I am a Wildlife Warrior. I love all animals, especially crocs and snakes. I live with many crocs and snakes at the Zoo where I also live with my Mom and my younger brother. I’ve lived at the Zoo my whole life. My parents met here back when my Dad owned it with his Dad. Back then, they had just two staff and four acres. Today our Zoo is seventy acres and has over five hundred staff, crikey! Here’s a photo of my family at the Zoo in 1999—that’s my Mom and Dad, and that’s me in the khaki onesie. I no longer exclusively wear khakis like I did back then, although they will always have a place in my heart.
I wear khakis because I am a Wildlife Warrior. I care about the planet. I believe over-population is the biggest problem facing the world today. Mother Earth invited 1.5 billion people to this party, but seven billion have arrived, and we don’t have enough food or party bags for everyone. But because we do have some food and party bags, some people are having an awesome time and they’re jumping on the dance floor and calling their friends saying what a great party it is, and all the while other people are being trampled. And although some people are thinking that it probably needs to stop, it’s all happening so fast! There’s no way of stopping the momentum that is growing and turning this party into something unrecognisable to anybody, even the people enjoying it.
My Dad was a Wildlife Warrior too. My brother and I were both born on his TV show. He wrestled crocs and said “Crikey!” He was a big star, my Dad, but deep down he was just a croc-wrestler like any other Aussie bloke. After he’d been to visit his fans in America, he’d get off the plane and head straight to the bush. Once he’d rolled his swag out and slept under the Southern Cross he felt all Aussie again. It’s hard sometimes, being a star, that’s what Dad told Rove McManus.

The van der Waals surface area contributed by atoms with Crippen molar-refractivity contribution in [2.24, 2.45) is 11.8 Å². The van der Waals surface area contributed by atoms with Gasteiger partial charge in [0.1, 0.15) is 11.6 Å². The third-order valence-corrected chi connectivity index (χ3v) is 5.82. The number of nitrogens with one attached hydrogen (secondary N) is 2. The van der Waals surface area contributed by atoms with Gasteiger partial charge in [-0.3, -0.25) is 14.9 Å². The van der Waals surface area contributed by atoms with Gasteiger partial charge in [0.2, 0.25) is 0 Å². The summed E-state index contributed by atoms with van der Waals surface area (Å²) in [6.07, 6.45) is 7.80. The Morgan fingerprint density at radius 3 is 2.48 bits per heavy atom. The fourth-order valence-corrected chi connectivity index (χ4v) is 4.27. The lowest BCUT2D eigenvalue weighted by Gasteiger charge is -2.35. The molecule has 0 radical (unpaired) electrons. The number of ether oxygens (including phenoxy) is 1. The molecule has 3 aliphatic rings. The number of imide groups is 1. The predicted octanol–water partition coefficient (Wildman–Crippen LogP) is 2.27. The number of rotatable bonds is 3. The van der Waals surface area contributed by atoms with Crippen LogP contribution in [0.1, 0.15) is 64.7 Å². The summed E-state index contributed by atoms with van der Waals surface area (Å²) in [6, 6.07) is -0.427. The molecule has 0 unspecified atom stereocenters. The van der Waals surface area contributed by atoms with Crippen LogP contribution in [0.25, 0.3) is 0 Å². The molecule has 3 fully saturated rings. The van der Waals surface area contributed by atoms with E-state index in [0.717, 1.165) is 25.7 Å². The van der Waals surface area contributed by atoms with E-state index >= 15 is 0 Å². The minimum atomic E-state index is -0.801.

Australia was devastated in 2006 when my Dad died at sea. My family felt destroyed after Dad died. All of Australia did too. You can watch his funeral on YouTube! My Mom says it’s important to honour our grief, that’s why we talk about Dad on TV. Mom told Ray Martin how fun Dad was. I told Ellen DeGeneres how all I want is to make him proud. We always make sure to tell the cameras how grateful we are too. We hold each other tight and smile. Mom and I are especially happy we have my younger brother because, although he doesn’t remember Dad, he is exactly like him. My Mom tells the cameras, “He is his Dad.” I told Tracy Grimshaw that he’s like a “Mini-Daddy.”
Before Dad died I appeared on his TV show several times. There’s footage of me in the bush in Queensland and of me being pushed in my pram around the Zoo (open 9–5 weekdays!). My birthday parties were featured on Dad’s TV show too. For the first few years of my life these parties were just like other kid’s parties with supermarket cake, friends, and fairy costumes. Eventually they grew to be huge annual events at the Zoo and all the kids in Queensland were invited.
When my Dad died we’d already started filming my own TV series, Jungle Girl, which was lucky because there were gaps in programming that needed to be filled. That’s why I also made a fitness video for kids and my favourite program, My Daddy the Crocodile Hunter, where I took the audience on a special journey through the years with my Dad. They show mostly featured footage of me on my Dad’s TV show. Sometimes Mom was in an episode. The show had a theme song:
Catching snakes, jumping on crocs, swinging with the monkeys in the high treetops. Chasing lizards across the rocks, what a time we had, me and Dad! Sometimes shooting for the silver screen, sometimes jumping on the trampoline. A worldwide hero, but don’t you see, he was just plain Dad to me!
Allee Richards is a playwright and short fiction writer from Melbourne. Her fiction has been published in Voiceworks and Scum Mag. Her plays have been performed in Melbourne, Sydney and Adelaide. She is currently a playwright in residence with Lonely Company.